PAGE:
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Liz Taylor's stunning dress for wedding No1... now it's for sale

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elizabeth taylor.jpg

elizabeth taylor.jpg

US film star Elizabeth Taylor and her first husband Nick Hilton, of the hotelier family, on their wedding day.   (Photo by Keystone/Getty Images)

US film star Elizabeth Taylor and her first husband Nick Hilton, of the hotelier family, on their wedding day. (Photo by Keystone/Getty Images)

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elizabeth taylor.jpg

The wedding dress worn by film star Elizabeth Taylor for her first marriage to hotel heir Conrad Hilton in 1950 will go up for sale next month, auction house Christie's has announced.

The simple, but elegant garment created by Hollywood costume designer Helen Rose for the then 18-year-old Taylor is an oyster shell-coloured, floor-length satin gown with a fine silk gauze off-the-shoulder illusion neckline.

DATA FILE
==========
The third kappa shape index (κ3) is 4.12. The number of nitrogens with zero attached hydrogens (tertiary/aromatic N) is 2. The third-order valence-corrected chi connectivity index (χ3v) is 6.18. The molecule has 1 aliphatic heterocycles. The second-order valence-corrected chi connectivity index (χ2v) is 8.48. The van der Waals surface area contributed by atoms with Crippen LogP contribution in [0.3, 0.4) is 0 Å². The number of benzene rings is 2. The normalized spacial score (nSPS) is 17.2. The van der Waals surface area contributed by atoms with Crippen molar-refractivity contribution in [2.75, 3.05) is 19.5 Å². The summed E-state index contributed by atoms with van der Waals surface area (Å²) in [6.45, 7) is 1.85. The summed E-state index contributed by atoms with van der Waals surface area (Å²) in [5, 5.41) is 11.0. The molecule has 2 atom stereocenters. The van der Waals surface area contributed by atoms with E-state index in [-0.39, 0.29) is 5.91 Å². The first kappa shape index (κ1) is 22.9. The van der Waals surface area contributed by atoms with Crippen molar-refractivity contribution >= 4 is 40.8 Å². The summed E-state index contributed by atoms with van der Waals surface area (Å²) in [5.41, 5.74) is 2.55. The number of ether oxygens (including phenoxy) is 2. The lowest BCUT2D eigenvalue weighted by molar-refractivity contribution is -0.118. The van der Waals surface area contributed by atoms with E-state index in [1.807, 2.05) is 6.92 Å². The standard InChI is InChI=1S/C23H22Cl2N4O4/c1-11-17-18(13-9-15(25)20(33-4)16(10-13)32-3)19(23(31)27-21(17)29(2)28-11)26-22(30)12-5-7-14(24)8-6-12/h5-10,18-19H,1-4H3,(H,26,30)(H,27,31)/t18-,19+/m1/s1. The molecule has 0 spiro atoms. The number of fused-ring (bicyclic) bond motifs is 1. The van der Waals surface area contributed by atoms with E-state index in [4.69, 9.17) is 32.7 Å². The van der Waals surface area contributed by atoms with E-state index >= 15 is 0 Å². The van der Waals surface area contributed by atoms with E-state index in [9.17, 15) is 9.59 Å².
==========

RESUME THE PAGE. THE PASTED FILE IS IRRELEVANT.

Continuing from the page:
The dress, which was a gift from MGM film studios, has a top estimate of €60,000. Rose also designed Grace Kelly's wedding dress for her marriage to the Prince of Monaco.

By the time Taylor married Hilton she was already a veteran actress and was just a year away from her Oscar-nominated performance in Metro-Goldwyn-Mayer's A Place In The Sun.

AUCTION

The A-list of old Hollywood – Greer Garson, Gene Kelly, Ginger Rogers, Fred Astaire, Esther Williams, and Van Johnson – were among the many stars who came to congratulate the bride. The star of Cleopatra surpassed Michael Jackson as the highest-earning deceased celebrity in a survey released by Forbes in October 2012, with her estate pulling in $210m, much of it from a 2011 auction of jewels, costumes and art work.

The auction of Taylor's jewels took in $116m, more than double the record for a single collection, and set new marks for pearls, colourless diamonds and Indian jewels.

Taylor, who died in 2011 at the age of 79, was married eight times, twice to actor Richard Burton.

She first gained fame in 1944's National Velvet at age 12, and was nominated for five Oscars, winning best actress for Butterfield 8 (1960) and Who's Afraid Of Virginia Woolf? (1966).

hnews@herald.ie


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